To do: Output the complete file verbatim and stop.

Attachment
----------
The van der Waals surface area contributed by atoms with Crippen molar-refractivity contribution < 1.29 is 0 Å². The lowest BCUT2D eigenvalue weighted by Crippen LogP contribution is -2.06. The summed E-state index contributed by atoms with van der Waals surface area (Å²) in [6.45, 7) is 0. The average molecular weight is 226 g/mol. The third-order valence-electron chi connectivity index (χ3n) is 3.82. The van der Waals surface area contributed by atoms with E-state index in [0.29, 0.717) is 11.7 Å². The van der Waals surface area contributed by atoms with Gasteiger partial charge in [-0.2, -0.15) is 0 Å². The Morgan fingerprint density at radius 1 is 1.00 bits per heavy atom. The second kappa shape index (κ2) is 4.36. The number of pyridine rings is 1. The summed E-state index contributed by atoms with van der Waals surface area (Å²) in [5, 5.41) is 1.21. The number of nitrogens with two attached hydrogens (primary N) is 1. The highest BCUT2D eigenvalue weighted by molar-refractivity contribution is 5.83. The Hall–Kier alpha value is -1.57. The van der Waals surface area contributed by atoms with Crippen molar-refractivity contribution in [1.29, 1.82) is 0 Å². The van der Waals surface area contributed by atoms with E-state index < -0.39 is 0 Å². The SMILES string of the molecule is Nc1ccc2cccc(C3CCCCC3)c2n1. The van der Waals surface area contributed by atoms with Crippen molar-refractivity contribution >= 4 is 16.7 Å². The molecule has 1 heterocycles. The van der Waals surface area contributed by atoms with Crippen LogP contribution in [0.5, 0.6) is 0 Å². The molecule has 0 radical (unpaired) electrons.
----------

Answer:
The van der Waals surface area contributed by atoms with Crippen molar-refractivity contribution < 1.29 is 0 Å². The lowest BCUT2D eigenvalue weighted by Crippen LogP contribution is -2.06. The summed E-state index contributed by atoms with van der Waals surface area (Å²) in [6.45, 7) is 0. The average molecular weight is 226 g/mol. The third-order valence-electron chi connectivity index (χ3n) is 3.82. The van der Waals surface area contributed by atoms with E-state index in [0.29, 0.717) is 11.7 Å². The van der Waals surface area contributed by atoms with Gasteiger partial charge in [-0.2, -0.15) is 0 Å². The Morgan fingerprint density at radius 1 is 1.00 bits per heavy atom. The second kappa shape index (κ2) is 4.36. The number of pyridine rings is 1. The summed E-state index contributed by atoms with van der Waals surface area (Å²) in [5, 5.41) is 1.21. The number of nitrogens with two attached hydrogens (primary N) is 1. The highest BCUT2D eigenvalue weighted by molar-refractivity contribution is 5.83. The Hall–Kier alpha value is -1.57. The van der Waals surface area contributed by atoms with Crippen molar-refractivity contribution in [1.29, 1.82) is 0 Å². The van der Waals surface area contributed by atoms with E-state index < -0.39 is 0 Å². The SMILES string of the molecule is Nc1ccc2cccc(C3CCCCC3)c2n1. The van der Waals surface area contributed by atoms with Crippen molar-refractivity contribution >= 4 is 16.7 Å². The molecule has 1 heterocycles. The van der Waals surface area contributed by atoms with Crippen LogP contribution in [0.5, 0.6) is 0 Å². The molecule has 0 radical (unpaired) electrons.